Is there really such a thing a definite or deterministic weather forecast? Not really, but there is a good reason for that. What is most important is making sure however you understand what the probabilities you are being provided actually mean. In this episode we explore the “Probability of Precipitation” and “1 in a XX year flood” statements as examples that are seemingly simple in nature but subject to frequent misinterpretation. We will also examine how advances in weather forecast modeling that include ensembles or perturbation forecasts lead to better forecasts even if they don’t give you a single answer.
Just remember that probabilities are actually a good thing when it comes to your weather forecast. So understanding what they tell you about confidence, uncertainty, and odds of a weather event or forecast is a really good thing.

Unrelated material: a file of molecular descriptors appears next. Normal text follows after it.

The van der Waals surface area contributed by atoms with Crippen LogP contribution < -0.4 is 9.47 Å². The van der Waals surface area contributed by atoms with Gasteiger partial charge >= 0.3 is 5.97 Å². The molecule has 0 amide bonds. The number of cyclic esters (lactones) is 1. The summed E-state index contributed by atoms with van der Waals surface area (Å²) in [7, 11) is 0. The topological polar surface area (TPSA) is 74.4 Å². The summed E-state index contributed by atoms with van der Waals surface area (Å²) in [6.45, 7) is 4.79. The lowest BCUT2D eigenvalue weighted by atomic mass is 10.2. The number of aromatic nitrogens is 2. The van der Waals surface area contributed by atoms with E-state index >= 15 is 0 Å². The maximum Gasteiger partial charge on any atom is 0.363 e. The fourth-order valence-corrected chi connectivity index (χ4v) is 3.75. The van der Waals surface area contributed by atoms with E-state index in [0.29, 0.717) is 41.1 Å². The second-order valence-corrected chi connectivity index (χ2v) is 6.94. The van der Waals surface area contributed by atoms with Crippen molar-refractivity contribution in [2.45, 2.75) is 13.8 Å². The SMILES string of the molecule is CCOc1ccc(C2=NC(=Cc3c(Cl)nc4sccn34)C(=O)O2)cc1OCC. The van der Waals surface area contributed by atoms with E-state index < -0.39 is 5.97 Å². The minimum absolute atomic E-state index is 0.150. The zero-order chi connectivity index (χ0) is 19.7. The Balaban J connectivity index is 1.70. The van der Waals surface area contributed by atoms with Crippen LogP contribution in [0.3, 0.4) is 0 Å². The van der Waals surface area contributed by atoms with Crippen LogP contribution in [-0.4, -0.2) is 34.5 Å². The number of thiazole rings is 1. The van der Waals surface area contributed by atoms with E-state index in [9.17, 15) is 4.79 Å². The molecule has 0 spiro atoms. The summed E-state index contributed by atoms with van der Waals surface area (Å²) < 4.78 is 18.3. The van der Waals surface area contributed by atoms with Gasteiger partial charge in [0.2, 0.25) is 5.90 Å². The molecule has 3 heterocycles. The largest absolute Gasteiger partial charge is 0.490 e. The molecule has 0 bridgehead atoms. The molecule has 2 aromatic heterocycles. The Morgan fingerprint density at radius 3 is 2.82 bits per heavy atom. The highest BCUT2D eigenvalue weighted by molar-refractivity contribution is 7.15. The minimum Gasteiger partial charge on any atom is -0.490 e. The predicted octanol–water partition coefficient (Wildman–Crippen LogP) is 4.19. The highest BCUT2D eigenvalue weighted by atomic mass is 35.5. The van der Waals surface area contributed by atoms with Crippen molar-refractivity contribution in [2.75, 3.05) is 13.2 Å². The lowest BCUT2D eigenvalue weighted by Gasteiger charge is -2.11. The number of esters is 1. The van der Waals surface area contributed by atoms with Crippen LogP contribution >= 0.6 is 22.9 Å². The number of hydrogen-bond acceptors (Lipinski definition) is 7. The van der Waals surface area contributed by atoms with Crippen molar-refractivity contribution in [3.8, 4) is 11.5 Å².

Thank you to Laura Belanger of the National Weather Service, Peachtree City office for letting us reference and discuss your research as well as Mark Elliot of The Weather Channel for letting us reference your recent demonstration video.
- Laura Belanger’s research on extreme rainfall frequency in the Atlanta metro area
- Mark Elliot’s demonstration video on model ensembles
- Probability of Precipitation definition and explanation
- PROBABILITY OF PRECIPITATION Assessment and Enhancement of End-User Understanding – Joslyn S, et al., BAMS, Feb. 2009
- A 30% Chance of Rain Tomorrow”: How Does the Public Understand Probabilistic Weather Forecasts – Gigerenzer G, et al., Risk Analysis, Vol. 25, No. 3, 2005
And now the podcast